FT Top 100 Films

If Brian is not the Messiah, just a naughty boy, then this is not so much a film as a collection of rather good quotes strung together in a facsimile of a religious satire. As satire it is stupidly broad. As a film it is really rather badly made (HALLO – MR TERRY JONES). But as a collection of skits and gags about religion, plus the usual Monty Python nonsense of blokes being dressed up as women – well its about as good as you are going to get.

The idea behind the Life Of Brian is admittedly terrific. Its a year zero (or year 33AD) Zelig, full of Brian being mistaken for some sort of saviour and – on the whole – denying it. Not blasphemous of course, except perhaps the idea that the people were so zealous and pissed off they would claim anybody for a Messiah. Indeed the lack of blasphemy is possibly a let down. How radical were the Monty Python troup of they could not face telling serious jokes about Christianity (they did get round to this a bit later in the Meaning Of Life, but this was a better opportunity). However given the choice of watching this verses the Passion, I know which one I would prefer.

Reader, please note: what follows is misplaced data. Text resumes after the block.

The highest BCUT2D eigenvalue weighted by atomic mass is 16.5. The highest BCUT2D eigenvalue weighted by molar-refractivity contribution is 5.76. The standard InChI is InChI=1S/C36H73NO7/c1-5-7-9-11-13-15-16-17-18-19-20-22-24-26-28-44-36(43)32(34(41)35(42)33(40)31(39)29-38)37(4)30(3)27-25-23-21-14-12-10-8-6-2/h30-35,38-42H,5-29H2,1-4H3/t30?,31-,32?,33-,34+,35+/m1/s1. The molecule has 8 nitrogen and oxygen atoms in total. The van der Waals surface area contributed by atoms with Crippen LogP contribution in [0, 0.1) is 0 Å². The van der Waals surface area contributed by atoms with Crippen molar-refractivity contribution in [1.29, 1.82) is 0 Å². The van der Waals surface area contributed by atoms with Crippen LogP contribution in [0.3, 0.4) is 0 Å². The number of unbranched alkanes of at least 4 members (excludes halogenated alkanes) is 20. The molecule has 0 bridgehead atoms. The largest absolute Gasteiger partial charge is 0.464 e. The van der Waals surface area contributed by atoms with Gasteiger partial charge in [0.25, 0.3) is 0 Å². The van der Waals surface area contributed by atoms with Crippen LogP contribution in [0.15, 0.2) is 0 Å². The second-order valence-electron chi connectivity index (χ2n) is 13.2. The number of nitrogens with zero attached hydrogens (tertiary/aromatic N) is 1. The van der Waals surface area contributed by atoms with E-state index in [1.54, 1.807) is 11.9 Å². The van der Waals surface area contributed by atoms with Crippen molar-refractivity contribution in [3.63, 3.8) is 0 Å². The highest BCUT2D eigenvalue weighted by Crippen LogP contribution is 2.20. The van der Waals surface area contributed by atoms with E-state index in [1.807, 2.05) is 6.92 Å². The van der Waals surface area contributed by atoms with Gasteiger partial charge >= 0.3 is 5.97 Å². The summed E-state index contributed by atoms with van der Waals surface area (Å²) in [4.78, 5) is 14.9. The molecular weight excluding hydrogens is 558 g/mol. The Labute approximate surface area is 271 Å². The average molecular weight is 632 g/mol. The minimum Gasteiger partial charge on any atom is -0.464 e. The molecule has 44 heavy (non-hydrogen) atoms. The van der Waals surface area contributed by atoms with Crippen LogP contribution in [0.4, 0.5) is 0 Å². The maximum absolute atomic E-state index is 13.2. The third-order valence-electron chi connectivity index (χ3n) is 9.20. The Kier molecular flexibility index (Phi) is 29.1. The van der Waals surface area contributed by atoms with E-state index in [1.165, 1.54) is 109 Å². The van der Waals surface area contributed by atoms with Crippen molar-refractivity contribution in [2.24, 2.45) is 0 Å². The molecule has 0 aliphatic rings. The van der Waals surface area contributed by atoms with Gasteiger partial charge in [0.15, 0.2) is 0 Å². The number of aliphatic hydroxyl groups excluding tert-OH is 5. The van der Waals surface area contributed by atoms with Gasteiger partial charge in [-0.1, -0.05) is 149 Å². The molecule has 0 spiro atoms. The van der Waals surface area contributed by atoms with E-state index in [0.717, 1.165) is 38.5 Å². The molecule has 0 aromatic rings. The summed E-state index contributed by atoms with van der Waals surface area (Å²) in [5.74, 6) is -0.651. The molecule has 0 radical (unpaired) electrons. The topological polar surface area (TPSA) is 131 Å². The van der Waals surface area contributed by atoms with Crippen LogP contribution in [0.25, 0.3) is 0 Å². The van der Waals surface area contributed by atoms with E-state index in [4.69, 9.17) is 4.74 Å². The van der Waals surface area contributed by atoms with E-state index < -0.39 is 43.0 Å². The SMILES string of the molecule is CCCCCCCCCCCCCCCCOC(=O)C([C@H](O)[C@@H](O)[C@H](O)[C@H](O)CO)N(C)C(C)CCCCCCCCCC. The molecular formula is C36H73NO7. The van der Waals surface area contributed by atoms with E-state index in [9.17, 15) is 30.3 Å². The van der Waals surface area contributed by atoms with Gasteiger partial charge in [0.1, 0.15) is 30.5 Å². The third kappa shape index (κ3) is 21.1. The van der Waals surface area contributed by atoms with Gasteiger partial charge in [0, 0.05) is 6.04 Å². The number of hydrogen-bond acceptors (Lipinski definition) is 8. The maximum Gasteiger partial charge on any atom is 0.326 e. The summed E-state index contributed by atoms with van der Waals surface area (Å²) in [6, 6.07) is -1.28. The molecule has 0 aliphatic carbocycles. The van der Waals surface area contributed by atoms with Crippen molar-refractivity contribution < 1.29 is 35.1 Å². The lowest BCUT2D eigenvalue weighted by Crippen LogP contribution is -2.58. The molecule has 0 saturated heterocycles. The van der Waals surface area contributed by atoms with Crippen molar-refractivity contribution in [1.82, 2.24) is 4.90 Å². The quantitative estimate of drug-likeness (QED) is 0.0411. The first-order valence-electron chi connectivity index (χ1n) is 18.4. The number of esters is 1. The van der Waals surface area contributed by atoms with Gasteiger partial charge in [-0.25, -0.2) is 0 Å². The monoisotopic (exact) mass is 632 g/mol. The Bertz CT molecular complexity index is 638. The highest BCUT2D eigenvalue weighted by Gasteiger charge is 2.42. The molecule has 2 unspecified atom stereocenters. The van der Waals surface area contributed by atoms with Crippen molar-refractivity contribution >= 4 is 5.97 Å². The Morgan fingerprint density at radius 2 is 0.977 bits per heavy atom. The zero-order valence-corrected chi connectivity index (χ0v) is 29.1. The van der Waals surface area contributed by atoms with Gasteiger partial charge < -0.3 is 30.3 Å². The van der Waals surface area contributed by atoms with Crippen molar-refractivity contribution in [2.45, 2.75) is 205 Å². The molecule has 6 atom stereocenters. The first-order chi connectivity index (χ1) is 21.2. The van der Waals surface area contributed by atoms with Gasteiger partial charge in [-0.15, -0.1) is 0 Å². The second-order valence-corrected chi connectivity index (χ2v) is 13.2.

Oddly the final sequences of Brian matches nicely with the ending of The Passion. In Gibson’s flick Jesus has been tortured constantly for about two hours before he finally gets nailed up on the cross. Brian has a lot less flaying, but – and here is the key point – he didn’t do it. If Jesus’s crime was being the son of God, and he didn’t deny it, then at least his sentence was justified. But Brian, poor sod, gets crucified for no reason at all. Not only that but even though Calviezel has barely any skin left on him at the end of The Passion, he has not had to put up with the real torture that Graham Chapman’s Brian does. Gibson is far to literal in his interpretation. You can hurt the body, but you cannot break the spirit. Unless of course you have a massed choir led by that knob-end Eric Idle singing Always Look On The Bright Side Of Life strung up next to you. Now that is torture.